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Islamic Banking in Somalia; Challenges and Opportunities

Daud Dahir Hassan
By Daud Dahir Hassan
2 weeks ago
Islamic Banking in Somalia; Challenges and Opportunities

Islamic banking, Murabaha

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  1. Journal of Islamic Banking and Finance April – June 2019 93 Islamic Banking in Somalia; Challenges and Opportunities By Daud Dahir Hassan Abstract Nowadays, we hear about the emerging of Islamic banking in Somalia. The most important purpose of this study was to gain the challenges and opportunity that are facing Islamic banking in Somalia. The methods and procedures used in gathering data was primary and secondary data. Document review questions and personal interviews were used to gather data for the study. Research papers on Islamic banking, textbooks, magazines, and websites were used to analyze information for the purpose. To be specific, research finding shows that The absence of Sharia advisory board in the country, lack of active central Bank and Lack of Financial institution, Lack of awareness and proper understanding is one of the challenges that facing Islamic Banking in Somalia. On the other hand, the research findings show that there are greater opportunities in the Somalia for Islamic banks because the social acceptance for Islamic banking and finance in the country is higher compared to conventional banks, and the existing of some informal practice of Islamic banking products facilitates to have a formal Islamic banking system. Key Terms: Sukuk, Islamic Banking, Central Bank of Somalia 1.0 Introduction Islamic Banking refers to a system through which finance is provided in the form of money in return for either equity or rights to share in future business profits, or in the form of goods and services delivered in return for a commitment to repay their value at a future date1. The Islamic finance industry has expanded rapidly over the past decade,  1 Author: Daud Dahir Hassan, a researcher and Islamic financial expert, MBA in Islamic Bank, Garoe, Pl, Somalia. E-mail: dauddhassan4@gmail.com This definition is derived from the keynote address delivered by Dr. Mabid Ali Al-Jarhi, the then Director of the Islamic Research and Training Institute, at the Conference on Islamic banking and finance held at Brunei, Darussalam, Brunei and jointly organized by IRTI and the University of Brunei during 5-7 January 2004.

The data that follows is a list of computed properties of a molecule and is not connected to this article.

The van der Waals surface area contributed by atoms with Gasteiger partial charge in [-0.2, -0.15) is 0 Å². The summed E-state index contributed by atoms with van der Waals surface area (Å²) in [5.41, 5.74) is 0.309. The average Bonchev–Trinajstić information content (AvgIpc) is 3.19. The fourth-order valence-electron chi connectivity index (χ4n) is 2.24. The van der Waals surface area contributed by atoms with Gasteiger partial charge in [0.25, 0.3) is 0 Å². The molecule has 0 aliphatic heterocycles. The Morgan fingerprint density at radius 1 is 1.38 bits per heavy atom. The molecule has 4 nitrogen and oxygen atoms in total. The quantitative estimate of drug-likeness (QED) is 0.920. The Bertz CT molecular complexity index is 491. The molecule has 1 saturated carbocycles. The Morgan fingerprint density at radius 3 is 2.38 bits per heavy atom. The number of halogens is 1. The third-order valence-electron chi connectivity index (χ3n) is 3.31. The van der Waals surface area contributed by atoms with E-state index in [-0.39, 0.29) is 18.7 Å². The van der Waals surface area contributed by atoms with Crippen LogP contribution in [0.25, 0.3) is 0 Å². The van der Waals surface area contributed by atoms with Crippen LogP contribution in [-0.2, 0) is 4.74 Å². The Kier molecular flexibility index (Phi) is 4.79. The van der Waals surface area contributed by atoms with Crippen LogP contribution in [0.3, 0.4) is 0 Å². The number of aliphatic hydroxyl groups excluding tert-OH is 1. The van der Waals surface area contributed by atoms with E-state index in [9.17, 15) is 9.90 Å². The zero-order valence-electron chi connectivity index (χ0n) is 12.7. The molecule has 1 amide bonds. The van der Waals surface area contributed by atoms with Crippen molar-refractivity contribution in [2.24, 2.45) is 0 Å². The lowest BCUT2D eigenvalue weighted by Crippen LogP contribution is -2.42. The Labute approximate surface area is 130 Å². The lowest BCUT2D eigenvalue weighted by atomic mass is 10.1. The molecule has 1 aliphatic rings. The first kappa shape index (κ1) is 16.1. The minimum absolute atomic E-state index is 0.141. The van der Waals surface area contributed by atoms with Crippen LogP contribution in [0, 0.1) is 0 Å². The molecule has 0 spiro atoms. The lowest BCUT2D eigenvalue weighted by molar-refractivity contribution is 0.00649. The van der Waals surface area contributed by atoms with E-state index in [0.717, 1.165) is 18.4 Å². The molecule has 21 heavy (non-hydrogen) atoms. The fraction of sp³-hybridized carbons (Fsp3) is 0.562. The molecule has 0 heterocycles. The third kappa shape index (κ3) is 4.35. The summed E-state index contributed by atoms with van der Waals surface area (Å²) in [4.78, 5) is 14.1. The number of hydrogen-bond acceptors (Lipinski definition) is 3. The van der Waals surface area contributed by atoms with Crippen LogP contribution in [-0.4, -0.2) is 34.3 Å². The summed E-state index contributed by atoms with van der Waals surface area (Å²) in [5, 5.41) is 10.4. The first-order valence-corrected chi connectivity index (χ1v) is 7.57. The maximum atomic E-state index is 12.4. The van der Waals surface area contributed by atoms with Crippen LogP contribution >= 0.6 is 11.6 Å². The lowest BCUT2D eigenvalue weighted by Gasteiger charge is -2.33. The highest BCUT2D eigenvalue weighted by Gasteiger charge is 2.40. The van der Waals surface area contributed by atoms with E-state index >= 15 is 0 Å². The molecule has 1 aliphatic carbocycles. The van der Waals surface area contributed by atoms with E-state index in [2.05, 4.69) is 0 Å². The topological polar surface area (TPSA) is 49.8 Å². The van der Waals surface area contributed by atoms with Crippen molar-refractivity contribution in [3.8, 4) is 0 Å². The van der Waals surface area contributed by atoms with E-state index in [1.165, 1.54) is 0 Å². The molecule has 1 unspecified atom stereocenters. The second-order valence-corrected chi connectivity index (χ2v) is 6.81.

2. Journal of Islamic Banking and Finance April – June 2019 94 growing at 10-12% annually. Today, Sharia-compliant financial assets are estimated at roughly US$2 trillion, covering bank and non- bank financial institutions, capital markets, money markets and insurance(“Takaful”). After the collapse the Somalia Economy was deeply depending on Money Transfer Companies (Hawala System) which have arisen with the hope to fulfil this gap and deliver some of basic banking services. As a result, Hawala System becomes the major financial institutions in the country due to their faster and cheap service charges, growing public trust and the reliability on its service and due to having agencies across the world, which are handling up to $1.6 billion in remittance annually to the home land (CIA world fact-book statistics, 2012). The role of the Hawala system is not ended with transferring money from overseas to back home, but it plays important role in trade and local investment financing since there is no investment and commercial banks in Somalia. Moreover, the Hawala system acts as a saving bank by accepting the public deposits in its current and saving accounts. Somalia has developed Financial Institution Law No. 130/2012, which provides the general guidelines of financial institutions operations, both Islamic and conventional. This situation leaves the financial industry to accommodate and to be open for conventional financial institutions. 1.1 Statement of problem and research Objectives The problem to be addressed in this paper is to will examine the major challenges experienced by Islamic financial institutions in Somalia, more specifically the following challenges; The effect of the absence of effective and comprehensive Financial regulation that controls the operations of Islamic Banks in Somalia. Lack of customer awareness and limited diversified products offered by Islamic banks inSomalia. The specific objectives of this study is: 1, To establish the effect of Customer perception on Islamic Banks in Somalia. 2. To figure out the regulatory situation of Islamic financial institutions in Somalia. 3. To investigate the product of Islamic Financial institutions in Somalia. This study was conducted to investigate the challenges and opportunities of Islamic Banks in Somalia consists all its territory, mainly eight major cities which are Mogadishu, Hargaisa, Bosaso, Kismayo, Galkaio, Baidoa, Baletwaine and Garoe. 2.0 Literature review Somalia’s financial system has been decimated by two decades of conflict. In January 1991, all state institutions that provided services and regulated the economy collapsed, including the Central Bank of Somalia and the entire banking system. The commercial bank liabilities that had survived the 1989 bankruptcy of the only commercial bank in the